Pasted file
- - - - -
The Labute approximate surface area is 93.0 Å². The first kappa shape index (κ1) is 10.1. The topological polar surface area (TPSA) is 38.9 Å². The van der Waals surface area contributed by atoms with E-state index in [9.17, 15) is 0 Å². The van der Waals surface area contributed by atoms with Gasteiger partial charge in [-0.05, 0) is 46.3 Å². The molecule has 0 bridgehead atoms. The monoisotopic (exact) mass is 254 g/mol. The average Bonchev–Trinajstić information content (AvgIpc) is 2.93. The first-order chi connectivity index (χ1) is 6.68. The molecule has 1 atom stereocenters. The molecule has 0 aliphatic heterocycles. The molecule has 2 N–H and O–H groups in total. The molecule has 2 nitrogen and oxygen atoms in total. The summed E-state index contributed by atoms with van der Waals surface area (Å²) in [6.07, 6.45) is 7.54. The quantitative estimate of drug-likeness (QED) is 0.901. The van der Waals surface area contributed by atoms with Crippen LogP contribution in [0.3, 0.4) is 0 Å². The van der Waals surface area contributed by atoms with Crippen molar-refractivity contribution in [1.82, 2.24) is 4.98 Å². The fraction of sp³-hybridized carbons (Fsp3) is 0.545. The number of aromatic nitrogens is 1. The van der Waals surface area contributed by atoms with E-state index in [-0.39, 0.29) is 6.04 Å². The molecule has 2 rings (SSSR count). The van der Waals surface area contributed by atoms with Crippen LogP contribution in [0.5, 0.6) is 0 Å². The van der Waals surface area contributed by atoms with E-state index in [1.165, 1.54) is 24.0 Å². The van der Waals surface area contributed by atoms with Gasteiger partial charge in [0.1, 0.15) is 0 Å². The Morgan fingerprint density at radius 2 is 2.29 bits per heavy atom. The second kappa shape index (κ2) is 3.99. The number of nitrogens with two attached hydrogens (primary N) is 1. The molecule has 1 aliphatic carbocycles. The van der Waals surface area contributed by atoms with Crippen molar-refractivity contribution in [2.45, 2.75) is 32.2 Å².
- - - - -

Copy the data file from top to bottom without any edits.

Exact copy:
The Labute approximate surface area is 93.0 Å². The first kappa shape index (κ1) is 10.1. The topological polar surface area (TPSA) is 38.9 Å². The van der Waals surface area contributed by atoms with E-state index in [9.17, 15) is 0 Å². The van der Waals surface area contributed by atoms with Gasteiger partial charge in [-0.05, 0) is 46.3 Å². The molecule has 0 bridgehead atoms. The monoisotopic (exact) mass is 254 g/mol. The average Bonchev–Trinajstić information content (AvgIpc) is 2.93. The first-order chi connectivity index (χ1) is 6.68. The molecule has 1 atom stereocenters. The molecule has 0 aliphatic heterocycles. The molecule has 2 N–H and O–H groups in total. The molecule has 2 nitrogen and oxygen atoms in total. The summed E-state index contributed by atoms with van der Waals surface area (Å²) in [6.07, 6.45) is 7.54. The quantitative estimate of drug-likeness (QED) is 0.901. The van der Waals surface area contributed by atoms with Crippen LogP contribution in [0.3, 0.4) is 0 Å². The van der Waals surface area contributed by atoms with Crippen molar-refractivity contribution in [1.82, 2.24) is 4.98 Å². The fraction of sp³-hybridized carbons (Fsp3) is 0.545. The number of aromatic nitrogens is 1. The van der Waals surface area contributed by atoms with E-state index in [-0.39, 0.29) is 6.04 Å². The molecule has 2 rings (SSSR count). The van der Waals surface area contributed by atoms with Crippen LogP contribution in [0.5, 0.6) is 0 Å². The van der Waals surface area contributed by atoms with E-state index in [1.165, 1.54) is 24.0 Å². The van der Waals surface area contributed by atoms with Gasteiger partial charge in [0.1, 0.15) is 0 Å². The Morgan fingerprint density at radius 2 is 2.29 bits per heavy atom. The second kappa shape index (κ2) is 3.99. The number of nitrogens with two attached hydrogens (primary N) is 1. The molecule has 1 aliphatic carbocycles. The van der Waals surface area contributed by atoms with Crippen molar-refractivity contribution in [2.45, 2.75) is 32.2 Å².